Gascony: The Story of a Truffiere

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Gascony: The Story of a Truffiere
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I suppose it really all started with Fathers' Day. After years of not-even-a-card, 2001 saw two wonderful presents – a trip in a glider and the rent of a vine for a year in a Sussex vineyard plus a bottle of wine made from 'my own' grapes. At the time a buyer had just been found for Hilaire Restaurant in London's Old Brompton Road – a business in which I had a one third share – and my long-held dream of retiring to a quiet corner of France began to seem a distinct possibility. I did some rough research on possible regions, then some armchair house-hunting and finally flew over in February 2002 armed with around a dozen properties-to-view spread over four immobiliers and four days, in one of the few areas of France I had never visited – Le Gers, département 32.

Maison Truffle Tree
Maison Truffle Tree
The houses I had chosen to see all seemed to have minor problems attached – a beautifully converted mill with a glass drawing room floor and magnificent views of a huge, tatty pet food factory, courtesy of the 1999 storms; a vast mansion with innumerable rooms in execrable repair which would have cost a couple of million to render even habitable. On my final day sitting despondently in the immobilier in Auch, I was idly scanning some property details pinned to a board when a house caught my eye. It looked in reasonable repair, seemed quite imposing and, most importantly, had an affordable price tag. I asked M Brunel if I could inspect it and we rushed out there at once. It sat on the side of a gentle slope about 150m up from the minor road that ran along the valley bottom, with a field of wheat dividing its garden from the road. For some reason the idea of copying the rather old hat 'adopt a vine' concept but this time with the million times sexier truffle instead, suddenly came to me. I asked tentatively whether the field could be for sale and the answer was, "probably, yes!" Just on cue the owner of the field drove past on a wonderful antique tractor and provided the definitive positive reply I was so hoping for.

The black Périgord Truffle
The black Périgord Truffle
Perhaps I should explain at this point what a truffle is – an explanation that was only finally widely accepted towards the end of the nineteenth century. It is a kind of mushroom that grows underground in the root systems of several species of young tree, the most important genera for commercial production being oaks and hazels. The truffle is not a parasite but grows in a strange symbiotic relationship, enabling the tree to assimilate phosphorus and other minerals in return for which it receives carbohydrates to further its own development. Nowadays dogs are used to hunt for truffles and a trained chien truffier is a very valuable beast. There are many species of truffle, most inedible, but two are very highly prized by gastronomes – the white Piedmont (Tuber magnatum) and the black Périgord (T melanosporum). Both will cost you at least £2,000 per kilo in London, Paris or New York and supply is never able to keep pace with demand.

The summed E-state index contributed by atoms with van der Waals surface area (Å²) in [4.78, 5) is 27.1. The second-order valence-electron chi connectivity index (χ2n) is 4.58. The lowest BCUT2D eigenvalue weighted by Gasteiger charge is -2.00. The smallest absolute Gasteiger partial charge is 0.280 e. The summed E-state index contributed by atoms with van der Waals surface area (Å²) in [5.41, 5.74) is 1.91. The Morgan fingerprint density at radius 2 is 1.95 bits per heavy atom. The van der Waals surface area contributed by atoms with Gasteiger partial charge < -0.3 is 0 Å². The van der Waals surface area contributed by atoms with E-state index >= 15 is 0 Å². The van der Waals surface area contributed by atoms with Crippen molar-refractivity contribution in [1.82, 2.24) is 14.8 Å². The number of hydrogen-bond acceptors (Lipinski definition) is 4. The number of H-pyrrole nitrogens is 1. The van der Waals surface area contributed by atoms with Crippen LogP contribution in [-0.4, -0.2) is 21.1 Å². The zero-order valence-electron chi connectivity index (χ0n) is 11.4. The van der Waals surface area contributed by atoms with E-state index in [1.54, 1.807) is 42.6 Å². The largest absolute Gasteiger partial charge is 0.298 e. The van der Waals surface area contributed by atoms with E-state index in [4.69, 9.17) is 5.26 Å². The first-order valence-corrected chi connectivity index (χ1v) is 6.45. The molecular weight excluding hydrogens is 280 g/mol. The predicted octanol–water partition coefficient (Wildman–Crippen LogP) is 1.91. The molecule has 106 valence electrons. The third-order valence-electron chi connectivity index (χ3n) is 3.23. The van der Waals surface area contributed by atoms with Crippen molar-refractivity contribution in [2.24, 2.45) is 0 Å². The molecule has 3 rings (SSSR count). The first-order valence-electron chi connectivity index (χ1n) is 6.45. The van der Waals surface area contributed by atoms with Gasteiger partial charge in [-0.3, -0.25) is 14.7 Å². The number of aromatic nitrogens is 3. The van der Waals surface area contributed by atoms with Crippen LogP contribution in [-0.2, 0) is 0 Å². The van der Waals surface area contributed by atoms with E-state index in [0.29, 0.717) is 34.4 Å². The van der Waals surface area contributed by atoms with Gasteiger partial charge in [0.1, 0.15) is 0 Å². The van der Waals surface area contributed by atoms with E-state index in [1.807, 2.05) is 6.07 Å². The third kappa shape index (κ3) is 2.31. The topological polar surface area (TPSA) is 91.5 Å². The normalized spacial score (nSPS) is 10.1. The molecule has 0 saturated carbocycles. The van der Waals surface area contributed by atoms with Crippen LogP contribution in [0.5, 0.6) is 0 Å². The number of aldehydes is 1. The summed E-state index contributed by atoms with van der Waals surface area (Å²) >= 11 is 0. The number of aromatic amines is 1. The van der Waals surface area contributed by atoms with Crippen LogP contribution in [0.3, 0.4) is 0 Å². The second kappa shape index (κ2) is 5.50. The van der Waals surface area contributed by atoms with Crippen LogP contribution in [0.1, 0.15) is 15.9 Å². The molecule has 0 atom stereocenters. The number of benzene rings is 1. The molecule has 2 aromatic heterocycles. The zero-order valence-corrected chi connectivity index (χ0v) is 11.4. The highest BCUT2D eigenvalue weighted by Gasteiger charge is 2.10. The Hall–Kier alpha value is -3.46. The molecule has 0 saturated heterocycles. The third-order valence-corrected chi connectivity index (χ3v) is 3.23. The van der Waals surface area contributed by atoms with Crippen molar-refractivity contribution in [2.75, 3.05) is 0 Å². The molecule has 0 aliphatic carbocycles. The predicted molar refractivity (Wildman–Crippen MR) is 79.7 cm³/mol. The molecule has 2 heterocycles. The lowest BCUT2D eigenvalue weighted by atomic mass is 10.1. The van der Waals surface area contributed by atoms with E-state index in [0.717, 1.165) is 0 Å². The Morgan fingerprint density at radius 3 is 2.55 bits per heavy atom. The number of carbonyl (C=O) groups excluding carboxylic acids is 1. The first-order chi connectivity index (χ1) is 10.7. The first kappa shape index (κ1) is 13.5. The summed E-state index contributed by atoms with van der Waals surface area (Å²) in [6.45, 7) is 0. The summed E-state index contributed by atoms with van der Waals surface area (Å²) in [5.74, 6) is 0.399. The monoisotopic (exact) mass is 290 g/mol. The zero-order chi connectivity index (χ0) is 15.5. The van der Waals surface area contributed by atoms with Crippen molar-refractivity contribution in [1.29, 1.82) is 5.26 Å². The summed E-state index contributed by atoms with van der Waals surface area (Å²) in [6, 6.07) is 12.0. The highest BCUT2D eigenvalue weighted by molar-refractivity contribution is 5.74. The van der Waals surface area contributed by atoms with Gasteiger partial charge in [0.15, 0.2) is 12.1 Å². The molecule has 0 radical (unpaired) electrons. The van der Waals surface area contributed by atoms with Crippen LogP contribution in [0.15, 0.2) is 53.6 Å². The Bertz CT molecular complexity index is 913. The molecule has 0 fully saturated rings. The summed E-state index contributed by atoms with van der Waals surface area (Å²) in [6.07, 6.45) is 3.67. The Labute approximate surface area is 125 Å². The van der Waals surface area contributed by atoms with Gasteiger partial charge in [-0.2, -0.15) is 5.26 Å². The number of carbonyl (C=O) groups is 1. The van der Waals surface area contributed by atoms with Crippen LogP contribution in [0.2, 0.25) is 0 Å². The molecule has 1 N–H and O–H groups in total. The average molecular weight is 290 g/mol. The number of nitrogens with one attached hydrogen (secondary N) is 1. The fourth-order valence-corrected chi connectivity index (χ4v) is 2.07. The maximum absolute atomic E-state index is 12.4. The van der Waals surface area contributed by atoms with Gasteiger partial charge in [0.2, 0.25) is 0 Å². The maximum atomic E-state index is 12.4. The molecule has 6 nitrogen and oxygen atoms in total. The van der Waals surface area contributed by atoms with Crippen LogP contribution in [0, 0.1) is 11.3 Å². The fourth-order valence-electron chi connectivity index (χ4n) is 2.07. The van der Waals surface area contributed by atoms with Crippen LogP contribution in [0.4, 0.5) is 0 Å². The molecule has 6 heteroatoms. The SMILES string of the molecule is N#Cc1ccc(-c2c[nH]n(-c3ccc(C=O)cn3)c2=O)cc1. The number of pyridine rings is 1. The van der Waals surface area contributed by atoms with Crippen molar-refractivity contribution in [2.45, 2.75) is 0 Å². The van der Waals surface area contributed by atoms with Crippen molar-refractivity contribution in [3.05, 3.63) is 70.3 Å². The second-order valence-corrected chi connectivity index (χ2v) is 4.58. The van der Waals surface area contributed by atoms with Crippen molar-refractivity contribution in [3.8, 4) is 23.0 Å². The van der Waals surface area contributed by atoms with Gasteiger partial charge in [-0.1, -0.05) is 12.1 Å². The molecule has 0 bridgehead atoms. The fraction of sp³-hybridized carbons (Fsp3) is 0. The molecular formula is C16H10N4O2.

I came back in April to sign the preliminary purchase contract for both house and field and after that, ignoring the usual horrors of British house-buying chains, all was pretty well settled; all that is except the $64,000 question – was the land going to be suitable for truffle growing? I returned in July and the very first thing I did was to send a soil sample off to a specialist laboratory for analysis. Three weeks later the result came back – near perfect for truffles, needing just some phosphorous, potassium and a large quantity of manure.

Adding the manure
Adding the manure to the plot
We started in October with the manure – not something that is normally easy to lay one's hands on. But by an extraordinary stroke of luck, just fifteen metres from the boundary of the truffière, there sat a huge heap of pretty well rotted material from the bottom of my new neighbour's 6,000 bird chicken sheds. Chicken manure is not absolutely ideal as it's rather acidic but it was terribly convenient and 60 tons was duly spread over the 1.2 hectares that were to be planted with oaks. Next, in December, came the ploughing. Normally the objective in cultivating is to avoid a pan – a solid boundary between the relatively fine, airy topsoil and the subsoil. With truffles that is just what you do want. The tree roots must be encouraged to grow laterally rather than downwards so that the truffles appear not too far below the surface. In Provence a flat stone is sometimes placed just below the tree to achieve this objective.

While waiting for the soil to dry out after the winter rains I composed a very draft press release, explaining the Truffle Tree concept, and sent it off to a journalist friend for his comments. Three weeks later I had heard nothing from him and feared that he had found my idea uninteresting. Then the phone began to ring – his national newspaper had printed a small but very effective story. Meanwhile my neighbour, Serge, had been presented with three puppies by his border collie, Rumba. I would need a truffle hound eventually but it seemed far too soon, with not a single tree yet planted. I avoided visiting the youngsters for a week or two but finally I succumbed and there was Polka. She was a delight – clearly intelligent, stunningly beautiful and totally irresistible. Against all my saner inclinations she became mine...



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Gascony: The Story of a Truffiere
Page 1 of 2 I suppose it really all started with Fathers' Day. After years of not-even-a-card, 2001 saw two wonderful presents – a trip in a glider and the rent of a vine for...

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